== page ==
Now again, anyone who uses a fake name, whether it is Ayn Rand, Faith Popcorn, or Suze Orman is not to be trusted in my book, unless they are movie stars and the studio made them change their name. The fake name-changers do so in order to better market themselves - creating a memorable trademark, so to speak. And that is what they are all about - marketing themselves. Shame on you for taking advice from such people!
As I noted in Your Really Free Credit Report you can get a free copy of your credit report every year, in most States, twice a year in others. I do this occasionally, to check for bad data. But as I noted in that post, as well as Gaming Your Credit Score, you should really not obsess about your credit score a lot.
If you have bad credit, gaming the system isn't going to help. If you have paid off all your debts, you will have good credit and don't need to game the system. As the old saw goes, in order to borrow money, you first need to prove you don't need it. If you pay your bills on time and don't take on too much debt, you will end up better off in the long run that the guy who is constantly borrowing and trying to "game" his score so he can borrow more.
The "Suze Orman Platinum FICO" kit basically allows you to get a few paid credit reports as well as the coveted scores. It also allows you to "game" the system by making hypothetical changes to your debt balances and other data and seeing how they affect your score.
The credit score is an interesting gag, as it is considered proprietary information of the credit bureau, and unlike you credit history, their property, not yours. How it is even calculated is somewhat of a mystery, although in general, if you have paid off all your debts, your score will be more than fine. Under the law, the credit reporting agencies have to provide you free access to your credit reports, in most States. So they created the "credit score" as a means of creating a bit of intellectual property that they have exclusive rights to - and you have to pay to see.
Should you obsess about your score? To me, I think not. As a landlord, I pulled credit reports on prospective tenants, and to me the score was meaningless. What I was interested in was the patterns of debt and debt payment, knowing how much debt the tenant had, whether they were responsible about it, as well as a long history showing they existed in time and space. A mere number is meaningless.
The credit "scores" are used most often by the places you are least likely to want to borrow money - consumer finance agencies, car dealers, and the like. And the second gag on the "score" nonsense is that they use your "poor credit score" to steer you to lower grade (and higher interest rate) financing.
"We're so sorry Mr. Smith! But your credit score is too low to qualify for the zero percent interest rate! And since we already put temp tags on the car and you drove it home - and since we already sold your trade-in, why don't you come down to the dealer tomorrow and sign the new loan papers. Bring Vaseline, I hear it helps!"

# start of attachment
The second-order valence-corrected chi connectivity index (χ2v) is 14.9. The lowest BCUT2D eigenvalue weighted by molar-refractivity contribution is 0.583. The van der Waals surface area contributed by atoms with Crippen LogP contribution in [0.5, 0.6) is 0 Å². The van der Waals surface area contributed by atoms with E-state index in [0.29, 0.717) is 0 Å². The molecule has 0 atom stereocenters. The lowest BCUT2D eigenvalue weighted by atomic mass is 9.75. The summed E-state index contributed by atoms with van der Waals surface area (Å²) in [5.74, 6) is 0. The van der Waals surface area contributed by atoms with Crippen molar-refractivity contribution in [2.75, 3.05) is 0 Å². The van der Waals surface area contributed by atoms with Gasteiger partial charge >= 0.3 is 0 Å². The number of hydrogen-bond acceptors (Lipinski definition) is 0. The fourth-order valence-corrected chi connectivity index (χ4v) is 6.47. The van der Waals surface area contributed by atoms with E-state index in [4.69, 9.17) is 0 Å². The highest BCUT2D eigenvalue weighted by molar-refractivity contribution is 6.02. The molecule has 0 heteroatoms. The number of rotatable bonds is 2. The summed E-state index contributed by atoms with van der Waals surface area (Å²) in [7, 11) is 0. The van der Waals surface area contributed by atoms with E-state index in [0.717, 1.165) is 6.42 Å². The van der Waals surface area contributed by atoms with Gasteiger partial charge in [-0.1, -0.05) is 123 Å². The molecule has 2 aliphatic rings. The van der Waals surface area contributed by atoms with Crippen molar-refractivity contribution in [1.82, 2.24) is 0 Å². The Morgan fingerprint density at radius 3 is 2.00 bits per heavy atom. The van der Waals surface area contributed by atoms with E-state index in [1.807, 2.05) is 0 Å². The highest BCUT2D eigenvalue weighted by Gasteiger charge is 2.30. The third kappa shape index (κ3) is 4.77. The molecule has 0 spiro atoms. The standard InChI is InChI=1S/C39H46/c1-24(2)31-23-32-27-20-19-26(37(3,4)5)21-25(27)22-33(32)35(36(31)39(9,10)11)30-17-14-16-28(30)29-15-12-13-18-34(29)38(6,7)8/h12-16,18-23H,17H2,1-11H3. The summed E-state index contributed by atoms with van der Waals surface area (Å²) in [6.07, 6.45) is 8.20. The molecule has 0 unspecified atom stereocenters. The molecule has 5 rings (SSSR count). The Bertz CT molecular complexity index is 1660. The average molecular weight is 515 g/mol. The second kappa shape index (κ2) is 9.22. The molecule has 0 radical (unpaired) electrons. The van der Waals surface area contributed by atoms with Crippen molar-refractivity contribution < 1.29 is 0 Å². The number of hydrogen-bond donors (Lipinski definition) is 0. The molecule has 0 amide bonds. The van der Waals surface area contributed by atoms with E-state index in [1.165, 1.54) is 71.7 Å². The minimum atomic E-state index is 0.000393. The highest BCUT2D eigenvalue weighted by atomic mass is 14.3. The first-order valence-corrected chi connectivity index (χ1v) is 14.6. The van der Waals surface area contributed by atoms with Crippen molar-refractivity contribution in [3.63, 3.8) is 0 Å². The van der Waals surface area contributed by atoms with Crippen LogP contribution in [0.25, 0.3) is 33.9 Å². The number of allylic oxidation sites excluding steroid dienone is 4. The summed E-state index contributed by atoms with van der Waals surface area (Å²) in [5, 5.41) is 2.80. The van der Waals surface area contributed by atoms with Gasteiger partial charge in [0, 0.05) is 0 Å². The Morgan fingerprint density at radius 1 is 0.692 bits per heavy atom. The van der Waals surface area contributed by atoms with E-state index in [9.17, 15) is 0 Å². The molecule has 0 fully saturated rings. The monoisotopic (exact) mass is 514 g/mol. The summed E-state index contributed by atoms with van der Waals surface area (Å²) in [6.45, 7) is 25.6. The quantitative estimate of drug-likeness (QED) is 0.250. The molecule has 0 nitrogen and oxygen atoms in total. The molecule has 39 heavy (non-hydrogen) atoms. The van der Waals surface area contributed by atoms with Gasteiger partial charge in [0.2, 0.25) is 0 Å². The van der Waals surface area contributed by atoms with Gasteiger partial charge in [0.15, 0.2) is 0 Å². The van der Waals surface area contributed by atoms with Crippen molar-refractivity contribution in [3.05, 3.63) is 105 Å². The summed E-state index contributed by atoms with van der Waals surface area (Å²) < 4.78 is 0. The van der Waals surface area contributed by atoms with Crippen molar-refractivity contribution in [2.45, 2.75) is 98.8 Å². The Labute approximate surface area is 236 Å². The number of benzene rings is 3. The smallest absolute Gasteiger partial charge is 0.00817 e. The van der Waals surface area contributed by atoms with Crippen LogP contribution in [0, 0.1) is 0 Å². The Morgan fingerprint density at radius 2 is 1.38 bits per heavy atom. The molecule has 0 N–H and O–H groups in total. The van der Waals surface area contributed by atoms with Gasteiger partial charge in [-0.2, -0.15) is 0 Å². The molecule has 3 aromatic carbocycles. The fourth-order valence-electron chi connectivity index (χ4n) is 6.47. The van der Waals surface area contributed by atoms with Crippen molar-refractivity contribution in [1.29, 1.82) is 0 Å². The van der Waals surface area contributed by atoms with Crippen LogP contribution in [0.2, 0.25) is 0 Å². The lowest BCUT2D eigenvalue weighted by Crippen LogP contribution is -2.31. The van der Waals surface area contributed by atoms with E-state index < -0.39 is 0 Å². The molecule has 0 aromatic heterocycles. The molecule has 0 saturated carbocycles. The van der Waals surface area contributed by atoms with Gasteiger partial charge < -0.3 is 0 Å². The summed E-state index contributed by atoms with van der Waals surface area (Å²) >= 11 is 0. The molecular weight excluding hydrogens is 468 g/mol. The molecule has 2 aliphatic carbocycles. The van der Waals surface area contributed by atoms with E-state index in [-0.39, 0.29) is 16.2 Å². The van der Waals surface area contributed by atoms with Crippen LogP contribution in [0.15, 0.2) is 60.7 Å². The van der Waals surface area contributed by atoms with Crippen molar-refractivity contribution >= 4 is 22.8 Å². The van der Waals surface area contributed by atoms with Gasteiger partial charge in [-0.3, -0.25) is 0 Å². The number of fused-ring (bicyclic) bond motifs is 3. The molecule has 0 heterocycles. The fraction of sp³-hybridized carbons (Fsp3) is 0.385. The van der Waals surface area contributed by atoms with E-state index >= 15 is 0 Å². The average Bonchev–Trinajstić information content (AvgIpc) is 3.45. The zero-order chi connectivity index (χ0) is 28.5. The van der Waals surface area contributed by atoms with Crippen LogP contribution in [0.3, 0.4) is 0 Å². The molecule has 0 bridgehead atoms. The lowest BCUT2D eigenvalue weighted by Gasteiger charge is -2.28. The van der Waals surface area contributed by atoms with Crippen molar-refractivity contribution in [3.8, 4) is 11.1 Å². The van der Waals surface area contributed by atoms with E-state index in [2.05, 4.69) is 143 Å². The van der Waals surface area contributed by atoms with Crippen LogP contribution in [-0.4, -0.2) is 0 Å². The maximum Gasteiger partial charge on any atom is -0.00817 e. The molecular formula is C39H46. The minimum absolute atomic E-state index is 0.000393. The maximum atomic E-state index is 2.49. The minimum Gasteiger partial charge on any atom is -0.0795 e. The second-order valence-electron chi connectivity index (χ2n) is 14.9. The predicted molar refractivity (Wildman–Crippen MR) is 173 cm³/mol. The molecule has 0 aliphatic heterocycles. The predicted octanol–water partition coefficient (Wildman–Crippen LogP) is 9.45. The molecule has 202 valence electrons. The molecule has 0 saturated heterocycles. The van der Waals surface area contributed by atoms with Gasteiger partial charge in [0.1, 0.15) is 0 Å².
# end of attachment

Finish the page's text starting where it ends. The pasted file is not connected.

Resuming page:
So having a high credit score only means you might be able to snag some of these come-on consumer loan deals that you should be walking away from, anyway. After all, zero percent financing is fine and all, but it usually means you don't get the $1000 rebate. Nothing "free" is really free.
And of course, if you pay off all your debts, you don't NEED a credit score, anyway.
Again, you HAVE TO get out of the mindset that the banks are "doing you a favor" by loaning you money. You have to pay it back - with interest! So hoping for a "high credit score" is just poverty-think - the sort of thing that people who do paycheck loans and rent-to-own furniture engage in.
People think that because the bank "gave them a loan" (emphasis on the word GAVE) and they GOT a car, that the bank is like Santa Claus, handing out gifts. But you are the customer - the client - in this deal, and you are the one paying for everything and should be the one calling the shots - unless you stop paying. Many consumers have it all backwards - thinking they are "lucky" to get financed, when in fact, it often is the worst financial decision they make in their lives.
I am very disappointed in Suze ("Sooze") Orman. When she first started out, she had some rational advice for people - buy a car and keep it for 100,000 miles, that sort of thing. Avoid having monthly car payments and a lot of consumer debt. But then she sold out to advertisers - first Buick, then SeaRay, now the credit score people - and who knows who else? And she now promotes spending and consumerism in her "Approved!" show, where she acts like Santa Claus telling people what toys they can buy next. It appeals to an idiot mentality - and makes her a lot of money.
It would seem that "the man" has gotten to her, and her success has lead her to shill for whoever pays the most. It is very sad, but most of these financial gurus do the same thing, over time. And with the money they throw in their face, you can't blame them! Hey, toss some my way, I'll shut up and tell everyone to take out multiple loans! Well, maybe not.
If you really want to get ahead financially, keep the $49.95 Suze wants for her "FICO kit" in your wallet and use it instead to pay down debts. If you are in financial difficulty, cut back on SPENDING rather than asking if you are "Approved!" to buy or borrow more. Sell off assets and pay down debts. Make your goal to be DEBT FREE, not to have a better credit score!
Because once you are DEBT FREE, you won't care a rat's arse about your credit score!
The "Suze Orman Fico Kit".. Sheesh! People buy this crap? And think it is good financial advice?